Horehound herb (Marrubium vulgare)
Latin Name: Marrubium vulgare
Common Names: Horehound herb
Herbal Embers: A smolder blend can be made from horehound with the purpose of promoting healing from coughs. A more leafy scent is emitted from the burning of this plant. Enjoyable as an incense aimed at warding off the common cold.
Candy made with dried horehound herb is mentioned briefly in the 1961 novel Where The Red Fern Grows; those of you who have read the book may recall the protagonist's description of his grandfather's store and the various sweets he kept in stock. This however is not the most common use of the organic herbs that botanists know as marrubium vulgare.
The name of horehound herb has little to do with hunting dogs, although the first element is derived from the ancient Anglo-Saxon word for “white-haired.” Horehound herb is in fact one of many medicinal herbs indigenous to the British Isles, and was introduced around the world by European colonists between the 17th and mid-19th centuries. It is essentially a weed, although gardeners in the rural areas of England's Midlands District frequently cultivate bulk herbs such as horehound herb for use in tea and candy making.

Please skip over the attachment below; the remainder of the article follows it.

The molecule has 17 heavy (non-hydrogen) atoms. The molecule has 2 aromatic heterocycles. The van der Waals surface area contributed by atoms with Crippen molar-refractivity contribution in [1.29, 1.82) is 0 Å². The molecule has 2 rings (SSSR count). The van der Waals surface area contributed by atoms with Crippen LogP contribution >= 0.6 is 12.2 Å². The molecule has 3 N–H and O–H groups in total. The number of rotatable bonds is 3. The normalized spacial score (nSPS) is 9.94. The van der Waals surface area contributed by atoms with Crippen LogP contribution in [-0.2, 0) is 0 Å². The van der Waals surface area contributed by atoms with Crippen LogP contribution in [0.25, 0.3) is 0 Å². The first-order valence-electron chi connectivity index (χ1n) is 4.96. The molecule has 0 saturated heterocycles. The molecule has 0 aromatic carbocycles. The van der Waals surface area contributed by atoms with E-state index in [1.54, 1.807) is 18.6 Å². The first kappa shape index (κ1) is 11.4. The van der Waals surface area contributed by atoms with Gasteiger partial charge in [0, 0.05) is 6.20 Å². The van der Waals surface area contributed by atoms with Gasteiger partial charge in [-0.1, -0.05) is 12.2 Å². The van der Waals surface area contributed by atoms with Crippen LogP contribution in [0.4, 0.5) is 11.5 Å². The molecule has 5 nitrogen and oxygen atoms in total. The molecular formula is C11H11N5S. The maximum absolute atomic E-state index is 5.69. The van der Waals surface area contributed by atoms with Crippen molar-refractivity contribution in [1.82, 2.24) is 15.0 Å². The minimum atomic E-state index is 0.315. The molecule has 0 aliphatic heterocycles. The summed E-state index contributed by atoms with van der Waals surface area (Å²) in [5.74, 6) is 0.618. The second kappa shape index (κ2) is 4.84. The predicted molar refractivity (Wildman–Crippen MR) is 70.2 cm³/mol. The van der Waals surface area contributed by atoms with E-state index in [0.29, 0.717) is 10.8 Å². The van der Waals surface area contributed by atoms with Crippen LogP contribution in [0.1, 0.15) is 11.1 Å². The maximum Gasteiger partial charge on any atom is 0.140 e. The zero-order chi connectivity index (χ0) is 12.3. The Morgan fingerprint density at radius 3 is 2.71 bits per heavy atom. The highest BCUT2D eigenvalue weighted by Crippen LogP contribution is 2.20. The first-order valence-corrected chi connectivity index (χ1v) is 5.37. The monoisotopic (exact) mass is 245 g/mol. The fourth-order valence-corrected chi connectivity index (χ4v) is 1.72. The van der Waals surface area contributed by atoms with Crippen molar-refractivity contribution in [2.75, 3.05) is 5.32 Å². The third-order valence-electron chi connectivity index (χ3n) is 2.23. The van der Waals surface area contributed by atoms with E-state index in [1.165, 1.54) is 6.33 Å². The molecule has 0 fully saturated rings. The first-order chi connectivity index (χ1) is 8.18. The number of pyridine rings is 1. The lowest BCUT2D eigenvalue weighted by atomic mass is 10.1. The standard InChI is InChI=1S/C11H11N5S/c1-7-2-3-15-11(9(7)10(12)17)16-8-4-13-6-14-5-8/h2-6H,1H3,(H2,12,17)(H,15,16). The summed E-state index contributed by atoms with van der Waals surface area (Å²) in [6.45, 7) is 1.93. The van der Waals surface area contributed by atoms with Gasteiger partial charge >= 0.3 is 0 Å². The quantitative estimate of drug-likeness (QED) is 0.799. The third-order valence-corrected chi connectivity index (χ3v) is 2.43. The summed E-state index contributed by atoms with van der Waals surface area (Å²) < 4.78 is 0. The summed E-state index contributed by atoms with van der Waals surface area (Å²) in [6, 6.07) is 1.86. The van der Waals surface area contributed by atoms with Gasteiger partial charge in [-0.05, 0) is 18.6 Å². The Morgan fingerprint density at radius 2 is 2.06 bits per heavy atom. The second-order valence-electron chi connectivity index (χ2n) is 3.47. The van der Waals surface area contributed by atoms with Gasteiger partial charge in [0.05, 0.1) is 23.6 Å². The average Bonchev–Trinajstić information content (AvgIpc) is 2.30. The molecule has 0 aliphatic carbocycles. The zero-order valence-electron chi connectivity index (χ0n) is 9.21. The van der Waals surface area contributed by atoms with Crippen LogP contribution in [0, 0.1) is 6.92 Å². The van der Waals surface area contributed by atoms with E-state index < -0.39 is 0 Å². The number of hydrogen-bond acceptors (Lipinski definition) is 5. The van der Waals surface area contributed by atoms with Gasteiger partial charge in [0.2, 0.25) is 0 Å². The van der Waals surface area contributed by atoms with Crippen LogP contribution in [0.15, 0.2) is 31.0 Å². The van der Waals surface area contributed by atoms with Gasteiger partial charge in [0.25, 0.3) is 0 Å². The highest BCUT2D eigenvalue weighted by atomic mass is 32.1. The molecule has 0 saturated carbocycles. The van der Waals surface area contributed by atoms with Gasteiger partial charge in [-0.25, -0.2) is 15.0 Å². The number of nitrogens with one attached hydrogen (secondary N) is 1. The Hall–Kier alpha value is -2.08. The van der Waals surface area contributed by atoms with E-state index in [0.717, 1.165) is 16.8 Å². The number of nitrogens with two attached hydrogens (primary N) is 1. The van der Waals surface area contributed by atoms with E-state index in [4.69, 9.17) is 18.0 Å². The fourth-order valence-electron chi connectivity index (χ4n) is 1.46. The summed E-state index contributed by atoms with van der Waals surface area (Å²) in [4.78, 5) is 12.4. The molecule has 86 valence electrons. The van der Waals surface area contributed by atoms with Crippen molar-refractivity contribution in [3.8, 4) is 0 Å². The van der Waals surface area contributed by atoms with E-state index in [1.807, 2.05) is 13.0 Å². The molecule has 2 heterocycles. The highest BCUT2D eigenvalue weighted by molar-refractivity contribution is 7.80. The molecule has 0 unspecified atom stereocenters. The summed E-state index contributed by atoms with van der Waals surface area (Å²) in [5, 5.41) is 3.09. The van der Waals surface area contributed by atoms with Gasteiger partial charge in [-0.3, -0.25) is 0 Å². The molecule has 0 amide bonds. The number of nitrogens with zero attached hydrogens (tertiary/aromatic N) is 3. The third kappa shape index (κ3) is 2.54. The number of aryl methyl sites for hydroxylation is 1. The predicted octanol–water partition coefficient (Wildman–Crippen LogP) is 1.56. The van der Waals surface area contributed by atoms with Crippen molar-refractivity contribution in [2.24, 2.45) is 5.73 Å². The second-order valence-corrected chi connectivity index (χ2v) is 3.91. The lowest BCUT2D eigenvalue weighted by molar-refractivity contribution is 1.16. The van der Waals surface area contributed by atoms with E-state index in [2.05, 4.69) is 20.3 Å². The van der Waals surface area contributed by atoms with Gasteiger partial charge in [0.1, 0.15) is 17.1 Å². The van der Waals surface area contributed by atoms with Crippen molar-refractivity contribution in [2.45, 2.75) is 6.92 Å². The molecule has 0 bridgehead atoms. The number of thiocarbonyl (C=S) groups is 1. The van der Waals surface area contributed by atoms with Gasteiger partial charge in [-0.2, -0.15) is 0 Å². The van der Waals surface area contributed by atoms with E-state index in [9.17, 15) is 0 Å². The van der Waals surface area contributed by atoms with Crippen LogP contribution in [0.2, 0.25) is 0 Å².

The scientific name for horehound herb, marrubium vulgare, may be derived from the old Roman town of Maria Urbs; alternatively, it may also be named for the Marrobus Water of the Bible, a bitter juice used by the Hebrews and made from the bitter herbs eaten during Passover. In ancient times, c/s horehound herb was thought to be an antidote for plant-based toxins and poisonous snakes, although such properties of horehound herb are doubtful. Use of any organic herbs for medicinal purposes should be undertaken only under the guidance of a licensed herbalist or other medical professional, because even quality herbs can have side effects and interactions if not used properly.